Update: The Niche website has now been taken down, scroll down the page to read the full review
My latest review for Niche Channel Islands’ arts showcase is now online taking a look at the latest re-issue from Guernsey’s mod-rock/powerpop veterans The Risk.
This is the fourth in a series of re-issues that has so far also included Mark One, Loud Shirts and Strips and Invitation To The Blues all through Paisley Archive and I believe there may be one more to come bringing together a selection of one offs and rarities from the band.
Anyway click the image below to head over to Niche and read my review:
Completing Paisley Archive’s set of CD reissues of The Risk’s original run of albums from the 1980s comes Bitter Sweet, the third official album by the trio of Guernseymen who reached as far afield as gigs in California and have a dedicated (to this day) following around the world, despite the best efforts of Simon Cowell.
The first thing that struck me about Bitter Sweet, the album which the band cite as their favourite of their records, is that it is a much more consistent album than both their official debut Loud Shirts and Stripes and sophomore effort Invitation To The Blues.
This more unified sound lands more in the power-pop genre, while their previous albums had spanned sounds from mod to punk to rock ‘n’ roll. This consistency, combined with the best production job on their work up to this point, from Tim Bran, creates what is certainly their most technically accomplished record.
Amongst the 10 tracks on offer there are a few which really stand out and a couple which remain a part of their live show to this day. Kicking off with State Of The Union the album starts off strong with Good Together acting as a central high and disc closer Dancing With A Stranger presenting a song that acts as a microcosm of the whole record in terms of the band advancing both their songwriting and sound and demonstrating the more advanced production work on offer.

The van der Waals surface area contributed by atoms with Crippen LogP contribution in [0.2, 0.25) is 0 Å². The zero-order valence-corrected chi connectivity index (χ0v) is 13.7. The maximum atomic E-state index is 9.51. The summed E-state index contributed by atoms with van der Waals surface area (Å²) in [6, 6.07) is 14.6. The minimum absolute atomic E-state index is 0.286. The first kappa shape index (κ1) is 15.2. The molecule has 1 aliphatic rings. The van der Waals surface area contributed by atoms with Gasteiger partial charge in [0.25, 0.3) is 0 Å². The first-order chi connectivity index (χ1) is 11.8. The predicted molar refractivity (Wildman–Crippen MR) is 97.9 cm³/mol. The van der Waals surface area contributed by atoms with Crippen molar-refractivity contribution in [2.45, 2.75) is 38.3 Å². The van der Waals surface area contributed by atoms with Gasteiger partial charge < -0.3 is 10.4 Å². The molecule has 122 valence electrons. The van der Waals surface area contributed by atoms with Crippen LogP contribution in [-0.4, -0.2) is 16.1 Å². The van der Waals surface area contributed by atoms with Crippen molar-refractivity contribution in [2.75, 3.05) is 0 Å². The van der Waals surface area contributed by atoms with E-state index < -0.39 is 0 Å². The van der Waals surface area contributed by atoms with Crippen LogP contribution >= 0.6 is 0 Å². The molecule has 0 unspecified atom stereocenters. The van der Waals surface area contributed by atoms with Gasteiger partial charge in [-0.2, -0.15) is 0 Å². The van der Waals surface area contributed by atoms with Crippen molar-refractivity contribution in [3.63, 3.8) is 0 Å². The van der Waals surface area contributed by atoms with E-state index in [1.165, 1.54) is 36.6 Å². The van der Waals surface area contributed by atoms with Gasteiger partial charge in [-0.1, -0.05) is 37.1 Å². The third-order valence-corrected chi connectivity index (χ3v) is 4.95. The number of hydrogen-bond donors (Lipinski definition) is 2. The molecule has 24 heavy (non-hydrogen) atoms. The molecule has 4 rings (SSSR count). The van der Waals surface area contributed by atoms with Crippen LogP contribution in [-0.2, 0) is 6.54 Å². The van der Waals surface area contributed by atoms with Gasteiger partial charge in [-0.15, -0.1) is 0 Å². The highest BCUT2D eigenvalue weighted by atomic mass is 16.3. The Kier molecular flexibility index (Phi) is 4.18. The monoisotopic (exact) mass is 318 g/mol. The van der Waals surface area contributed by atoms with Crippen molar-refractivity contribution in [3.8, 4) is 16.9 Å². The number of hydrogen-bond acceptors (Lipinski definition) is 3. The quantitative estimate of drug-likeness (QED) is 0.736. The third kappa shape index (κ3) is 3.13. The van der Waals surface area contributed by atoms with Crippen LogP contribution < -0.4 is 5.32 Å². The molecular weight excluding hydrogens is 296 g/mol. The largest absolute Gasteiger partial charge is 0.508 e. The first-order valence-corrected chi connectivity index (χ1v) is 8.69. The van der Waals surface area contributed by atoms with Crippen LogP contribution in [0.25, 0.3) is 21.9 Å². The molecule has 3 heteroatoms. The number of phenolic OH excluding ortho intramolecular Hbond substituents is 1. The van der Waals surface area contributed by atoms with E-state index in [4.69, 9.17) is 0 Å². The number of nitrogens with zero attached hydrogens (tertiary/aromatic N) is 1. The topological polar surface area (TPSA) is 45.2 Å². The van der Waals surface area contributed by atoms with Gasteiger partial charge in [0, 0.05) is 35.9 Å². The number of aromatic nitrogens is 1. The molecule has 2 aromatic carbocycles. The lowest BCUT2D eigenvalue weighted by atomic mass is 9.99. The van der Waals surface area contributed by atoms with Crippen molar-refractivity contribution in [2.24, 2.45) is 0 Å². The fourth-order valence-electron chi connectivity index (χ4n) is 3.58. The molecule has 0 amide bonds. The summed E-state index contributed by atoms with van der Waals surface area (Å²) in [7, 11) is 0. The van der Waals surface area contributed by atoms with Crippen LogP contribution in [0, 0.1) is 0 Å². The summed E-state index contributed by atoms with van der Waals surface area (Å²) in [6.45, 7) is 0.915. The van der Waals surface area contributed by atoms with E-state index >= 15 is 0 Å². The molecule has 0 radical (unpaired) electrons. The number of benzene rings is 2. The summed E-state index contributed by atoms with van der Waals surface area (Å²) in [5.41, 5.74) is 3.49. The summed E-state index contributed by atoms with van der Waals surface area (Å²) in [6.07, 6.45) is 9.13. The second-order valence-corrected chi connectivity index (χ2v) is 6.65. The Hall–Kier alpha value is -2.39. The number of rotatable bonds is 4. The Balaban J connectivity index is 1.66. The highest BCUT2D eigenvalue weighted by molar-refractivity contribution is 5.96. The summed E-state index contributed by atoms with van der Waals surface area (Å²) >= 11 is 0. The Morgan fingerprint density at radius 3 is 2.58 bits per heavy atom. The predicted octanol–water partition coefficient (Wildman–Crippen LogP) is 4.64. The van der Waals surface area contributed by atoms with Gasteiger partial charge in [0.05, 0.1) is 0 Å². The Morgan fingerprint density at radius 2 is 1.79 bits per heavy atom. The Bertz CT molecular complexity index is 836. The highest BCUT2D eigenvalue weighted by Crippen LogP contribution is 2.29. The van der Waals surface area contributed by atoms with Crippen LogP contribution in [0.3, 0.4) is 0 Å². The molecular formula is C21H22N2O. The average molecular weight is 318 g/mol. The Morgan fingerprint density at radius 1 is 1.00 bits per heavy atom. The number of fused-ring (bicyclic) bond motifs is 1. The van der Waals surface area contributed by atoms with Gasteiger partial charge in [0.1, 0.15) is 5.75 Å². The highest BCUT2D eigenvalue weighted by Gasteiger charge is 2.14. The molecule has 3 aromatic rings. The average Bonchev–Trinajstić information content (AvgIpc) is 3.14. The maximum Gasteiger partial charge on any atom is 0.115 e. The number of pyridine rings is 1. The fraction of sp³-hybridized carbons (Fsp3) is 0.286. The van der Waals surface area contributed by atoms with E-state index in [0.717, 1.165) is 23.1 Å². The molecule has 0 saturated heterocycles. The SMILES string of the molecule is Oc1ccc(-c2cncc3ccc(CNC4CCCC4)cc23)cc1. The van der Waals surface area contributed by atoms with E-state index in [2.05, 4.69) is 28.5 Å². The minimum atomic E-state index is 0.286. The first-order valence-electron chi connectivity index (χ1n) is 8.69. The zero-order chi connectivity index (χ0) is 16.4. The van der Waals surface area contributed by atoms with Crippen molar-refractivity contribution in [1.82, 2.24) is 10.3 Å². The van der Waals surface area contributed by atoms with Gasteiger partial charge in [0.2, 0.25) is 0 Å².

All this said, for me, Bitter Sweet seemed to be lacking something on Invitation To The Blues in that it lost part of the unrestrained sense I’ve always got from the band live where you’re never sure what might come next.
On Invitation… the band jump from genre-to-genre and mood-to-mood, all while remaining clearly The Risk, where as here the more consistent approach does lose something of this, which I thought a shame.
What Bitter Sweet does do though is clearly demonstrate the sound of a band growing up and, knowing what was to come next, it seems clear how The Risk were coming to the end of their first run together before expanding in other directions, some of which are still going on today.
What the release of Bitter Sweet also does is make the band’s entire back catalogue now available on CD (completed by Songs From The Big Tomato available through Twist Records) so going into their ongoing gigs the songs are more familiar and it makes it clear why this band have gained the reputation they have.
I guess the question that comes to mind now all of The Risk’s albums are available is “when do we get the Sacred Hearts reissues?”